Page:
I’ve been writing lately, and you know what an excellent procrastination method is? Research. So, okay, I’ve been researching lately; tracking down fairy tales about infertility and the wise women and witches who aid the Queen (it’s usually a queen) in her desire for a child. Often in her desperation (and for the sake of a good story), the Queen tempts fate a little too much. She eats two roses instead of one. She makes rash promises. She wishes just a bit too hard… though how that can be a fault, I don’t know.
We don’t have many tales left on the subject of fertility left in the canon of well known fairy tales. Stories recorded around the 1700s often spoke directly of pregnancy, birth, and desire. But by the time we came to eras of the Grimm Brothers and H. C. Anderson, and then Victorian England, the visceral aspects of life were all but eradicated from fairy tales.
Here are a few stories I found.
Prince Lindworm. A fabulous tale, with a childless Queen, a terrifying serpent, and whips in the bedroom. Really.
Thumbelina. Made famous by Hans Christian Anderson, Thumbelina is one of the more well known tales that begins with infertility.
“I should so very much like to have a little child; can you tell me where I can find one?”
“Oh, that can be easily managed,” said the fairy. “Here is a barleycorn of a different kind to those which grow in the farmer’s fields, and which the chickens eat; put it into a flower-pot, and see what will happen.”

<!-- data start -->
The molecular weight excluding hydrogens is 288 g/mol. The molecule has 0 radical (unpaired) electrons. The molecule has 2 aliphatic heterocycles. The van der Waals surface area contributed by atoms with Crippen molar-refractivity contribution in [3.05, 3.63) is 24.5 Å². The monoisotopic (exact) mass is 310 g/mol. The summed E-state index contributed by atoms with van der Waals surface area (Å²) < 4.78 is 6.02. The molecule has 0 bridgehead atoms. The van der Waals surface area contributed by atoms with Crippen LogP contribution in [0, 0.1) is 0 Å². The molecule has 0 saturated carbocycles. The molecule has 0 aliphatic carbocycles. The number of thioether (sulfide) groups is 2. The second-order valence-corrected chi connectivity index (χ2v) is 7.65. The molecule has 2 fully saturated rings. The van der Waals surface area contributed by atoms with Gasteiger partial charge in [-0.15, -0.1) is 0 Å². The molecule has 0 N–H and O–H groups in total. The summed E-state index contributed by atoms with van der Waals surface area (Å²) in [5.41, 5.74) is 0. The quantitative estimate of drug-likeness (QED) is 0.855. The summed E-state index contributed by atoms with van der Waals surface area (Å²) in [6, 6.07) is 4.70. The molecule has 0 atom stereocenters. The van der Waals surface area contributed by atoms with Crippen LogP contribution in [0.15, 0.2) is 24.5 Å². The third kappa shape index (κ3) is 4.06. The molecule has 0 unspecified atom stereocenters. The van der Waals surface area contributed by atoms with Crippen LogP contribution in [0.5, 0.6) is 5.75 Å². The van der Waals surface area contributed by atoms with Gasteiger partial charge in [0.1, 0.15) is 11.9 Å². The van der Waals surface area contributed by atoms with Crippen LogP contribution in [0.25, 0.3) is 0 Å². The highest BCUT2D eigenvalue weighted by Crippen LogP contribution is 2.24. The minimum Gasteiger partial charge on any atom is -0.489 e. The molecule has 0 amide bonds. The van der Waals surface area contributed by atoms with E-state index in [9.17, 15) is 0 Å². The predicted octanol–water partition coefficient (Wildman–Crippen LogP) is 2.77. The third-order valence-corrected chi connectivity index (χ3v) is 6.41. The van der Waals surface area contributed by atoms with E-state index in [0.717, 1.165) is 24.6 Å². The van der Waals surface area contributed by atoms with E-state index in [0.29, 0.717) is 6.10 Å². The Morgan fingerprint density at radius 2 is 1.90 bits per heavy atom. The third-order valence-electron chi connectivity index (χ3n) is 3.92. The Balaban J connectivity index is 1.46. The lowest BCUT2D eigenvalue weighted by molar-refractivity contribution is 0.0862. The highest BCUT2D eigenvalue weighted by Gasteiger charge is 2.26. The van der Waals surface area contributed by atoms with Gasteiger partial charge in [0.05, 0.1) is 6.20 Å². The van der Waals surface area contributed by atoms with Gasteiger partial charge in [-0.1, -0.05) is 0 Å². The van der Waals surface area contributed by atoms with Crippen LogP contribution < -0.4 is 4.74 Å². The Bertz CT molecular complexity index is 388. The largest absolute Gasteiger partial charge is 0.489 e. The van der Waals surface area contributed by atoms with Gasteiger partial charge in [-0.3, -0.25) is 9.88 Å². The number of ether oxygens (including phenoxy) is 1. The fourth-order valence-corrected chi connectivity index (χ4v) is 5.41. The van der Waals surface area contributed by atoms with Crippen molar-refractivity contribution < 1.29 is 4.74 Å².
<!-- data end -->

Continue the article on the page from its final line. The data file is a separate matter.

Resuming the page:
If only it were always that easy.
The Myrtle. A good reminder that you should be careful what you wish for: “O heavens! if I might but have a little baby–I should not care, were it even a sprig of a myrtle.” You’ll never guess what she gave birth to.
One word. Splinters.
The Myrtle is one of many wonderful tales from Giambattista Basile‘s The Pentamerone, a fabulous collection of tales from the 1630s. Many of the tales were later adapted by Charles Perrault and the Grimm Brothers.
There are tales of accidental and surprise pregnancy too, though I’m not sure if any of them would have washed as excuses, even in the 1600s.
The mothers in these tales really don’t have a good time of it. Accidentally impregnated by a rose petal (sure…), then cursed to kill her child while combing her hair after seven years. Her daughter sleeps in a glass casket for many years, until the lethal comb is removed from her hair. Her mother has since died and she is beaten and treated like a slave by her Uncle’s cruel wife, until the truth is eventually uncovered and she lives happily ever after… But yikes, surely the psychological damage is done.
A young woman promises to look after her brother’s garden while he goes away to war. In her dedication to him and his garden, she never leaves, and eventually gives birth to a daughter with a rose on her head. So what was she doing during all those long nights under the rose bushes?
There are many stories that revolve around conception and fertility, and I’ve barely touched on them here. It’s a powerful and personal subject for many, and interesting to follow back into the history of storytelling.
I’d love to hear of other tales of magic-assisted pregnancies you may know of…
PS: Thank you to Rebecca-Anne Do Rozario and Tory Tedeschi for their reading suggestions and wise council, particularly the Nancy Canepa translation of Giambattista Basile’s Pentamerone which is winging its way across the ocean to me right now.